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Paul Krugman is at it again. The Nobel Prize-winning, devoutly Keynesian economist argued in a recent column that the thing needed to cure the sluggish American economy is, wait for it, more inflation. This is the classic Keynesian view that the Federal Reserve can stimulate the economy by inflating the currency. Krugman is doubtless basing his reasoning at least partially on the well known, but now outdated Phillips Curve, which demonstrated a historical inverse correlation between inflation and unemployment.
What the Phillips Curve fails to demonstrate, however, is any causal relation between rising inflation and lower unemployment. No doubt, prices tend to rise during periods of robust economic activity due to increased demand resulting from increased wealth, and prices fall during contractions simply because people have less money to spend. It does not follow, however, that an artificial increase in inflation will create jobs. In fact, it is likely to do just the opposite. For this reason, the Phillips Curve has largely been abandoned by the field of modern economics.
For one thing, rising prices create uncertainty, and business owners are unlikely to invest if they have no idea what their costs are going to be in the future. What company would commit to hiring new employees when the costs of their suppliers could unexpectedly rise at any time?
Nor is more inflation beneficial for workers. Wages are notoriously slow to adjust to price changes, so a rising price level would leave workers with steadily declining real wages, in addition to eating away at their savings and any cash on hand. At no point in history has a general decline in real wealth been the harbinger of great economic prosperity.
There are administrative costs of inflation too, as merchants are forced to update their catalogues and price lists frequently in order to stay abreast of the latest changes, and banks are required to continually update their interest rates.
Krugman’s ideas are based in part on the assumption that inflation is currently very low. This is an understandable thing to think if one merely glances at the Bureau of Labor Statistics’ Consumer Price Index, but is less credible when actually trying to purchase groceries or household items. The Consumer Price Index(CPI) is a notoriously poor gauge of inflation, since it measures a fixed basket of goods that do not change over time to reflect advancing technologies and shifting consumer preferences.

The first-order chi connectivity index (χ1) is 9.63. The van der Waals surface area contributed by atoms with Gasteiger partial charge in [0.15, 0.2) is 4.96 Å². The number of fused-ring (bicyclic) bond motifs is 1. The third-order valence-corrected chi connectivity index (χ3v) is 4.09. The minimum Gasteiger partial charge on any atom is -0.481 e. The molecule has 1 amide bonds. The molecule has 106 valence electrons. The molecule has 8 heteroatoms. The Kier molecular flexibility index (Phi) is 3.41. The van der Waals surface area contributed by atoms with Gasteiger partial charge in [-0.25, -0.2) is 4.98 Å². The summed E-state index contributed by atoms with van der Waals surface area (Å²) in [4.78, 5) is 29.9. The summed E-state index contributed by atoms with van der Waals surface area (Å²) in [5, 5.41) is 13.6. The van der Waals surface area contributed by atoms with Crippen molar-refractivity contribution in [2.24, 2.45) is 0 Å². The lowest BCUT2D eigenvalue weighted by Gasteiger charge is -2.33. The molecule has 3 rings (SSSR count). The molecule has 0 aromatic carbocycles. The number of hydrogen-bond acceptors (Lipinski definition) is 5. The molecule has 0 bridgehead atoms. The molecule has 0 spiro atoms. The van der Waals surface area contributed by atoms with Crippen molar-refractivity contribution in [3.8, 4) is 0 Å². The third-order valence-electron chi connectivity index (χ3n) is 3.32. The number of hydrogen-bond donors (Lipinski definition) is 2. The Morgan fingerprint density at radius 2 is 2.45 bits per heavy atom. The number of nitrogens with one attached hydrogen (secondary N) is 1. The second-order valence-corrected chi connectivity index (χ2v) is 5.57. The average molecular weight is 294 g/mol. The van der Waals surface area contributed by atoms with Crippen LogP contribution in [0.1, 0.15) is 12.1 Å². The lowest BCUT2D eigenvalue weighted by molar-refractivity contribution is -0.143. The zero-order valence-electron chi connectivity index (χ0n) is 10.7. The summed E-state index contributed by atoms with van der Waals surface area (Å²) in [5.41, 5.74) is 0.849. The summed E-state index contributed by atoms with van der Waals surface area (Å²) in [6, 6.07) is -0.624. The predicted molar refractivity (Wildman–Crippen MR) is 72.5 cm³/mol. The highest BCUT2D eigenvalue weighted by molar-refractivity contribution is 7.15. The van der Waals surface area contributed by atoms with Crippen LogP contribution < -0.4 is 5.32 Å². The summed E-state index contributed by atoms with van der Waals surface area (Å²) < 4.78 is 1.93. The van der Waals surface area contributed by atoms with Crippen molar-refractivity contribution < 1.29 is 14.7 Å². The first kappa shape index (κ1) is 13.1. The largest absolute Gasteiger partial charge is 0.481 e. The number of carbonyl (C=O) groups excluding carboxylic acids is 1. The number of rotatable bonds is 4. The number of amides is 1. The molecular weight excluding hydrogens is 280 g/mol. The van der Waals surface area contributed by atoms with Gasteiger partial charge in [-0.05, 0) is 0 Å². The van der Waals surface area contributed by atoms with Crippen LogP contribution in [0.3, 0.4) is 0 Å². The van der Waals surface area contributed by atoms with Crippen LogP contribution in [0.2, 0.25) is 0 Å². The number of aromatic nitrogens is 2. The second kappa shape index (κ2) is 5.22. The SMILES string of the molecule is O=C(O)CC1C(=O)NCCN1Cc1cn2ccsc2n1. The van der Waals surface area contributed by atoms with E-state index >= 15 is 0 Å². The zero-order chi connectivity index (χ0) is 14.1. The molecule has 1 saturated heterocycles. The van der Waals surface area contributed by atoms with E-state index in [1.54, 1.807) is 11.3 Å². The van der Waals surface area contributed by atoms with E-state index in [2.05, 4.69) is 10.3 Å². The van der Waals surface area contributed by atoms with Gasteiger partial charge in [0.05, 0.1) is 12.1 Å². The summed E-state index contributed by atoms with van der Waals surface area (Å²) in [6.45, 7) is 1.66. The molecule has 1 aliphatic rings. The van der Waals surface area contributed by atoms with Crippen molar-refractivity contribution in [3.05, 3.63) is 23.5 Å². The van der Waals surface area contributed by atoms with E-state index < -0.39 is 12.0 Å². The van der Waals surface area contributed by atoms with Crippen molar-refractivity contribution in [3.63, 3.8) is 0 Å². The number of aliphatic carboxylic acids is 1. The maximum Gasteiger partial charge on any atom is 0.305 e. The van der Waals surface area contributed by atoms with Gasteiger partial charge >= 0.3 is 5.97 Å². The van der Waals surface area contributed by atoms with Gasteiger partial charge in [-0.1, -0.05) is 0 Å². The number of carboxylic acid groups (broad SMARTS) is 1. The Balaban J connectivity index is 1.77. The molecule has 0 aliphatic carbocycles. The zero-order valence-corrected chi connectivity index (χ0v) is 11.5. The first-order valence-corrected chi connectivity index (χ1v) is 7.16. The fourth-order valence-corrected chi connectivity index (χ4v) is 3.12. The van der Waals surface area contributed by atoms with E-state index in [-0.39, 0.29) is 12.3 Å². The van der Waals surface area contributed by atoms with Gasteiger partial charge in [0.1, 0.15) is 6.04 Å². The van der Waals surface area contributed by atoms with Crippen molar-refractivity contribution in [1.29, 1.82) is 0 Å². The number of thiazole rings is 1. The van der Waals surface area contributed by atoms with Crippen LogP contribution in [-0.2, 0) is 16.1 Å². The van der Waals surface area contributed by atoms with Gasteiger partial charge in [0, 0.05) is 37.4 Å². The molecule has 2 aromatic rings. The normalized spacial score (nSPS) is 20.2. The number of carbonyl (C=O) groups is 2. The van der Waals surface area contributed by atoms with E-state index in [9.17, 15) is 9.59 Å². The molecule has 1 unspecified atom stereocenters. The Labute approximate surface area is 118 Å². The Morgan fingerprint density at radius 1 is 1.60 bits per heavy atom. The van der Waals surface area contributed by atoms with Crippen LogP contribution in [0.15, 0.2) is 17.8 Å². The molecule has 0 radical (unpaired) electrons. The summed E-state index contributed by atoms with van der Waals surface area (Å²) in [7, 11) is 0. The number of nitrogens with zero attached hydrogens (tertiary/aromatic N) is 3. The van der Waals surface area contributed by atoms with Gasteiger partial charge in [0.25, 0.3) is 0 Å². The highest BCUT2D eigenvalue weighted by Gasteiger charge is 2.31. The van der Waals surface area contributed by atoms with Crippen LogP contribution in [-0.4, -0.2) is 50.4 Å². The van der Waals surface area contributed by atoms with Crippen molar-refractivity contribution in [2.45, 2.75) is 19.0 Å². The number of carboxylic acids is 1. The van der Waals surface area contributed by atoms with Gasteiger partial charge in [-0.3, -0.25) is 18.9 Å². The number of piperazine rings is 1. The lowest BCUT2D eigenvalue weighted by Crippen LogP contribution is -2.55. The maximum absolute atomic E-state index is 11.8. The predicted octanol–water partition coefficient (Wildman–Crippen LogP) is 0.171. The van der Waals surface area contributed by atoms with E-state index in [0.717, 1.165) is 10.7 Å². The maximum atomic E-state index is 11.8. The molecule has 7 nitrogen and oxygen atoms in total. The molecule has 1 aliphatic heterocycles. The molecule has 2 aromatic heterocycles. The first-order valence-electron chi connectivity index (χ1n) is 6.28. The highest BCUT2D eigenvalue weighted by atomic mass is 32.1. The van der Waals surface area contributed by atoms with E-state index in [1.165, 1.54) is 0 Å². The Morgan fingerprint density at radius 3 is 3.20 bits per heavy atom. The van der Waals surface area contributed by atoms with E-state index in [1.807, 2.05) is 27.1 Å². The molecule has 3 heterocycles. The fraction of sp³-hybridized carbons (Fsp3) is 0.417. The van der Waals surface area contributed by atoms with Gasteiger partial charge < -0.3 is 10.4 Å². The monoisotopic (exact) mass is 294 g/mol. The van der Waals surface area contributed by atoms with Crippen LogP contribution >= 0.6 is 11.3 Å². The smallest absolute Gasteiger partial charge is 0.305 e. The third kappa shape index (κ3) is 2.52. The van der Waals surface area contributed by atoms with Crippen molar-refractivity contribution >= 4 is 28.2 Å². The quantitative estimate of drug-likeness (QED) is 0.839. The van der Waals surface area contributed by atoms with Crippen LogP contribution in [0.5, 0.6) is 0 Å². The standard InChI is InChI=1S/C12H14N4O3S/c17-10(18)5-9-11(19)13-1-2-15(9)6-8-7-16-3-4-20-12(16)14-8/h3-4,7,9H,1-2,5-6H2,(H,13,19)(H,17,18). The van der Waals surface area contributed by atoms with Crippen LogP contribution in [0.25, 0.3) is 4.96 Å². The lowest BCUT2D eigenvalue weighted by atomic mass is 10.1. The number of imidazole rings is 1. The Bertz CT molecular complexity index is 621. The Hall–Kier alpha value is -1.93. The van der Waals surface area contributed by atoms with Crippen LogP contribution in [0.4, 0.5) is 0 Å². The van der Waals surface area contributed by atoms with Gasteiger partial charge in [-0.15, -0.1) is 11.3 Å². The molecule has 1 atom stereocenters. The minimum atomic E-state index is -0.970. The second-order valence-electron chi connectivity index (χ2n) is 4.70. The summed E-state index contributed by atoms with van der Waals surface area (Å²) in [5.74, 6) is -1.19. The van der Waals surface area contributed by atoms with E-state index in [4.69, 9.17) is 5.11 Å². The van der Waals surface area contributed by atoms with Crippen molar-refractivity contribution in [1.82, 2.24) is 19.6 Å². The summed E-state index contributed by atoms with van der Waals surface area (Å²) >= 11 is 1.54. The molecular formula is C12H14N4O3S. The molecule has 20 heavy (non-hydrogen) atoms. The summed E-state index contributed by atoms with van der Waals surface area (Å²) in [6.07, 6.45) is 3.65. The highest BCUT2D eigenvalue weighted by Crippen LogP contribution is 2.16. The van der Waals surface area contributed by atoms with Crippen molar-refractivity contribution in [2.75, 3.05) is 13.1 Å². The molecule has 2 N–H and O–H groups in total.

The Federal Reserve has already devalued the currency by pumping unprecedented levels of cash into the economy through its quantitative easing program. The result has not been more jobs, but rather artificially low interest rates that discourage saving and punish those who were responsible with their money before the recession. Saving is important to provide capital for business investments and to provide for workers in their old age. Policy makers are already fretting heavily over the underfunding of America’s Social Security and private pension systems, a problem partially created by the Fed’s easy money practices.
To suggest that these policies should be continued and even increased is to show a blatant disregard for the well being of the economy and all those struggling to make ends meet within it. Inflation is never a desirable policy goal. If we want to see jobs return to the private sector, the only way is to allow prices to stabilize and to promote sound money so that employers regain the confidence to invest and employ.